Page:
I remember my dad, when I asked about our family as a young boy, explaining that our family name meant ‘village idiot’ in the old English languages. I probably raised my eyebrows, but was content to accept this explanation.
The origins of the name are probably much more complex, and there are as many theories as there are branches of the family.
The generally accepted view is that the origins of the name are ancient and probably derived from old English place names. Many believe that Mos (peaty bog) and Leah (woodland clearing) are the most likely source. There are, however, many possibilities, including ‘Mus Leah’ meaning mouse wood; or another meaning Mul’s Island. There were also variations of the name derived from collaborators of William the Conquerer. The earliest known written record of the name is that of Suen de Moseleia. The record dates from 1195 and appears in the Pipe Rolls of Worcestershire. There is little consistency in spelling until very recently which makes researching the name a complex exercise.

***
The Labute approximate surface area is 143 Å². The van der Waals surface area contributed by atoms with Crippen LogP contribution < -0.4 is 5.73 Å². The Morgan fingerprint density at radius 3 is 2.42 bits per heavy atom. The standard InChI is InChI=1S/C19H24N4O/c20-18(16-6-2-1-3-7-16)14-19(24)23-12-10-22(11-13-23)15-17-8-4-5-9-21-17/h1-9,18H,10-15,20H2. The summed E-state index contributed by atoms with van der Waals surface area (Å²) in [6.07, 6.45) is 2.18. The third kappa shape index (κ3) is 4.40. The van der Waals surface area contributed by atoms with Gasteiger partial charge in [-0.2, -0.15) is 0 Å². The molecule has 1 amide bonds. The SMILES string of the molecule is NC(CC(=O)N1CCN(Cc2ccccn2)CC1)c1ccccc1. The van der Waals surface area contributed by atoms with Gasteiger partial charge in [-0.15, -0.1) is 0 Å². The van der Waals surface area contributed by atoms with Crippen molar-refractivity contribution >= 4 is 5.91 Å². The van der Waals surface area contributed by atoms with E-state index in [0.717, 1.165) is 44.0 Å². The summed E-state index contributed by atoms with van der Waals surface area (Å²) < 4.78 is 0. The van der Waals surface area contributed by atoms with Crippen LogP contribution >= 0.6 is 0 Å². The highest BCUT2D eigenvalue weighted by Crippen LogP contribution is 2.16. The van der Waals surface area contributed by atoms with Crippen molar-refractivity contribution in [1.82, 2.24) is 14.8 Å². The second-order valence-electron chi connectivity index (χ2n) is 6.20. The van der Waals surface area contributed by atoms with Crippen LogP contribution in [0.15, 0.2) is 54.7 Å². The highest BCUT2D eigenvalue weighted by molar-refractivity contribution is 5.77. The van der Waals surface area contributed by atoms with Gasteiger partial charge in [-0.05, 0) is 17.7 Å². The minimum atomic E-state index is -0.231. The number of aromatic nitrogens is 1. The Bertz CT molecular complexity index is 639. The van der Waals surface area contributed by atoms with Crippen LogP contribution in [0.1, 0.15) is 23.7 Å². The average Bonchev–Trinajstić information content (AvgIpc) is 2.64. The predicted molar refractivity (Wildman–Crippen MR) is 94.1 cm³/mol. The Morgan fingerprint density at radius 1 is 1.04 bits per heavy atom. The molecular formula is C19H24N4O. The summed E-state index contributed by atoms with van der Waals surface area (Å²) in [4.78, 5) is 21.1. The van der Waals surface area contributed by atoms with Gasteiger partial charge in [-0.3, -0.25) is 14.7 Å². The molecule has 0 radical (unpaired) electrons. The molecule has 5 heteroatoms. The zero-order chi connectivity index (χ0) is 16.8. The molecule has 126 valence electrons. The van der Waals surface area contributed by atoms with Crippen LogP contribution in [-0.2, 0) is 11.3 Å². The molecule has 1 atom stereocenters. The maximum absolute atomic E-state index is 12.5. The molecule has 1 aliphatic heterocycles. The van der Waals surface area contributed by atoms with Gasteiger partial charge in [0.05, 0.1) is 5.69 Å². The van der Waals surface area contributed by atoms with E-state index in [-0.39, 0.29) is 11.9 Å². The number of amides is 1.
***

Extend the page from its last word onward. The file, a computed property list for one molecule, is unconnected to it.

The name was most frequently found in the Yorkshire and Lancashire areas of Northern England, and while it is now found widely throughout the world, it is likely that most families have their origins somewhere in these localities.